Emotion in speech – words are not enough

Does someone’s ability to hear a speech signal give us all the information we need?

Communication entails more than exchanging words. Voices carry vital information about their internal states as well, such as emotion. Listen to the samples below from the Toronto Emotional Speech Test (TESS) – they have the same words but clearly convey different emotions.


We can all agree that knowing a talker’s emotional state is important information for a listener. Unfortunately, when it comes to hearing aid benefits, little is known about how hearing aids affect users’ perception of emotion in speech.

I was recently an investigator in a study that looked at how hearing aid use affected the perception of emotion in speech and the recognition of speech spoken with emotion. Interestingly, we found that the use of hearing aids improved listeners’ word recognition performance from 43% correct (unaided) to 68% correct (aided), but that hearing aids did not improve listeners’ ability to identify emotions (38% unaided, compared to 40% aided). In short, hearing aids improved the recognition of what was spoken but hearing aids did not improve the listeners’ ability to identify the emotion being conveyed.

Since this study, I joined several colleagues from Ryerson University and Phonak AG to develop a questionnaire that would allow us to measure hearing handicap related to affective (emotion) speech. The questionnaire we developed, called the Emotional Communication in Hearing Questionnaire (EMO-CHeQ), includes 17 items such as, “I find it difficult to identify the emotions of people speaking on television”.

When we assessed the questionnaire, we found that, on average, adults with hearing impairment experience handicap when listening to emotion in speech and current generation hearing aids do not appear to address this performance deficit. Even more remarkable was that when we looked at people who are very satisfied with their hearing aids, there wasn’t less auditory emotion hearing handicap for this group.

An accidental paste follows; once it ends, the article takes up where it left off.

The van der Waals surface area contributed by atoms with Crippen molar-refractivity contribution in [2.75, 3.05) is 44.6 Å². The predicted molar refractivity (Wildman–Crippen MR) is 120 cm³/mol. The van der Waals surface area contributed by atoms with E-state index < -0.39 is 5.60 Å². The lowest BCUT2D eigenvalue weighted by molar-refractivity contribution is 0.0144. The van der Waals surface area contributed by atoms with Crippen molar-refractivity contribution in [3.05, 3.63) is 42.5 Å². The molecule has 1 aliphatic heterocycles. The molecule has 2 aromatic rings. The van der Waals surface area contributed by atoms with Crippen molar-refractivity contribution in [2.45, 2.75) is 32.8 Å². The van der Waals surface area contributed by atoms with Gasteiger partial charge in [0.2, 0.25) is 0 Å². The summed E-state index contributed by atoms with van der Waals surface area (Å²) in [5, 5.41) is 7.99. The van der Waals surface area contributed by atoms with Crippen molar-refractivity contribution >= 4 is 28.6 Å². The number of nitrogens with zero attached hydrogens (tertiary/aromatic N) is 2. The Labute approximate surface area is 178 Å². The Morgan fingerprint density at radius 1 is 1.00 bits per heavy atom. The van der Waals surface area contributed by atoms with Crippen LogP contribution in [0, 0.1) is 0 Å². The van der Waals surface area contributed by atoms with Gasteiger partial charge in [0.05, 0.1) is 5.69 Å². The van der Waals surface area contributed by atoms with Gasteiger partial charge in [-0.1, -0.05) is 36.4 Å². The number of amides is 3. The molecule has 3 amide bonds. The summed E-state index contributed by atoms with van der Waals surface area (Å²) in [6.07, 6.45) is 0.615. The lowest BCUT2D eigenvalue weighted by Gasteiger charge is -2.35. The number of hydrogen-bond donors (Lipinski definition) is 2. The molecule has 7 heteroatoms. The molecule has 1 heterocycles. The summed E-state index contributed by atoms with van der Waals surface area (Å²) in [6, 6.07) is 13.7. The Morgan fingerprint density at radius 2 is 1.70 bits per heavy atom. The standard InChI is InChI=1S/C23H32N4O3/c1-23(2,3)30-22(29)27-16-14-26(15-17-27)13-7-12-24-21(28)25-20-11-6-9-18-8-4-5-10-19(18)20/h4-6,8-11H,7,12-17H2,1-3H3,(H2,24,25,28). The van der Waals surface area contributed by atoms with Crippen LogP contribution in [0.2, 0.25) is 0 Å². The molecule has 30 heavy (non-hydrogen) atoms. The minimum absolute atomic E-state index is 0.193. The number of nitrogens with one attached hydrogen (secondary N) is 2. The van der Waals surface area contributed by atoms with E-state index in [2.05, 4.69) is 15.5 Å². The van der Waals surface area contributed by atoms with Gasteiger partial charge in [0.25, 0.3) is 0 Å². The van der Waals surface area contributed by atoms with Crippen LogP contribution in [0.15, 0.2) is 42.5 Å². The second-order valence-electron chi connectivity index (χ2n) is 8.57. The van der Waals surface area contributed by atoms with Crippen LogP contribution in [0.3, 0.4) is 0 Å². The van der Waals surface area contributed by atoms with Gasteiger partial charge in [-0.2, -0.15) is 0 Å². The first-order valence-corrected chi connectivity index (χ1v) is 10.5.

To some extent, this is not too surprising because the focus of hearing instrument research, to date, has more focused on optimizing speech intelligibility and sound quality rather than emotion identification. Importantly, this new research presents us with an important new outcome measure to assess improvements with emotion identification.

If you would like to learn more about our study looking at perception of emotional speech by listeners with hearing aids, read a recently published article in Canadian Acoustics.



Previous comments
  1. Interesting article.

    Listening can be a tiring and stressful activity for those with hearing impairment. I wonder to what extent this intense concentration on interpreting the message affects a listener’s ability to derive meaning from those additional cues.

    It raises the question of whether the focus should remain on improving intelligibility and therefore creating a more relaxing listening experience. With that might come better recognition of emotion in the signal?

  2. Great comment and question! Disentangling auditory and cognitive contributions to hearing abilities is a long-standing issue in hearing research (see Pichora-Fuller & Singh, 2006, Trends in Amplification, 10:29 for a review). While our group has not directly investigated your question, the study mentioned in the blog is somewhat related. In that study, aided listening may have been less cognitively taxing than unaided listening. Nevertheless, despite this potential difference in the availability of cognitive resources between the two conditions, emotion-identification performance was unchanged. This suggests that emotion-identification performance can act somewhat independently of considerable improvements to speech-intelligibility performance. Nevertheless, I agree with you (and would be surprised) if the availability of cognitive resources was not, in least in part, a relevant factor regarding emotion identification. Thanks for your comment!